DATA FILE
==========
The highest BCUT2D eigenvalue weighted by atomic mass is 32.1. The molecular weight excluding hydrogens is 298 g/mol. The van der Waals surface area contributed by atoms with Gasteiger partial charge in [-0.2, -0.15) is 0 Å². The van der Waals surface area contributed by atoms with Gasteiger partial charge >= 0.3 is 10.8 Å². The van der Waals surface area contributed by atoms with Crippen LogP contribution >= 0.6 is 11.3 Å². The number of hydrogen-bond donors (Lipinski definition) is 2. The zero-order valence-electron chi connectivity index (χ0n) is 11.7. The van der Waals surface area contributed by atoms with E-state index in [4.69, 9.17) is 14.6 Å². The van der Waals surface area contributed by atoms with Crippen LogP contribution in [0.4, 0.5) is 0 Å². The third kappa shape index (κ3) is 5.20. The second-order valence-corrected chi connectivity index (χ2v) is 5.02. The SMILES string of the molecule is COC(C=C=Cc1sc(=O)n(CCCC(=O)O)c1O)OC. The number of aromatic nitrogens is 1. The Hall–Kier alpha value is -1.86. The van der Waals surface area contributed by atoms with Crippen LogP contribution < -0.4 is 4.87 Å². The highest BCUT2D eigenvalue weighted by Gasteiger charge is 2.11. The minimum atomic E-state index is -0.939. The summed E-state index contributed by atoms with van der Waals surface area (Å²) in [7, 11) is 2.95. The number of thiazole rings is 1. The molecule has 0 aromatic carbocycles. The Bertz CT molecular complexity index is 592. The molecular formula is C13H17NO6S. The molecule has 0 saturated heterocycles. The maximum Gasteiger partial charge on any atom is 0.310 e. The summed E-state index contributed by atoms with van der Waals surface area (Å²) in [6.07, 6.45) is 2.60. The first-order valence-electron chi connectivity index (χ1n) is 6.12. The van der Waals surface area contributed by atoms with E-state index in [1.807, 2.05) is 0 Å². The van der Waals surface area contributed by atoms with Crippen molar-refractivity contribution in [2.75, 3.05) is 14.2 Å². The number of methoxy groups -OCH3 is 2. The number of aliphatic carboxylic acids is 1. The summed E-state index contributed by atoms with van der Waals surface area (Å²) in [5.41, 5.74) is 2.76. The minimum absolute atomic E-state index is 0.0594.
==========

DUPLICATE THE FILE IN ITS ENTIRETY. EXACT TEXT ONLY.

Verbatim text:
The highest BCUT2D eigenvalue weighted by atomic mass is 32.1. The molecular weight excluding hydrogens is 298 g/mol. The van der Waals surface area contributed by atoms with Gasteiger partial charge in [-0.2, -0.15) is 0 Å². The van der Waals surface area contributed by atoms with Gasteiger partial charge >= 0.3 is 10.8 Å². The van der Waals surface area contributed by atoms with Crippen LogP contribution >= 0.6 is 11.3 Å². The number of hydrogen-bond donors (Lipinski definition) is 2. The zero-order valence-electron chi connectivity index (χ0n) is 11.7. The van der Waals surface area contributed by atoms with E-state index in [4.69, 9.17) is 14.6 Å². The van der Waals surface area contributed by atoms with Crippen LogP contribution in [0.4, 0.5) is 0 Å². The third kappa shape index (κ3) is 5.20. The second-order valence-corrected chi connectivity index (χ2v) is 5.02. The SMILES string of the molecule is COC(C=C=Cc1sc(=O)n(CCCC(=O)O)c1O)OC. The number of aromatic nitrogens is 1. The Hall–Kier alpha value is -1.86. The van der Waals surface area contributed by atoms with Crippen LogP contribution < -0.4 is 4.87 Å². The highest BCUT2D eigenvalue weighted by Gasteiger charge is 2.11. The minimum atomic E-state index is -0.939. The summed E-state index contributed by atoms with van der Waals surface area (Å²) in [7, 11) is 2.95. The number of thiazole rings is 1. The molecule has 0 aromatic carbocycles. The Bertz CT molecular complexity index is 592. The molecular formula is C13H17NO6S. The molecule has 0 saturated heterocycles. The maximum Gasteiger partial charge on any atom is 0.310 e. The summed E-state index contributed by atoms with van der Waals surface area (Å²) in [6.07, 6.45) is 2.60. The first-order valence-electron chi connectivity index (χ1n) is 6.12. The van der Waals surface area contributed by atoms with E-state index in [1.807, 2.05) is 0 Å². The van der Waals surface area contributed by atoms with Crippen molar-refractivity contribution in [2.75, 3.05) is 14.2 Å². The number of methoxy groups -OCH3 is 2. The number of aliphatic carboxylic acids is 1. The summed E-state index contributed by atoms with van der Waals surface area (Å²) in [5.41, 5.74) is 2.76. The minimum absolute atomic E-state index is 0.0594.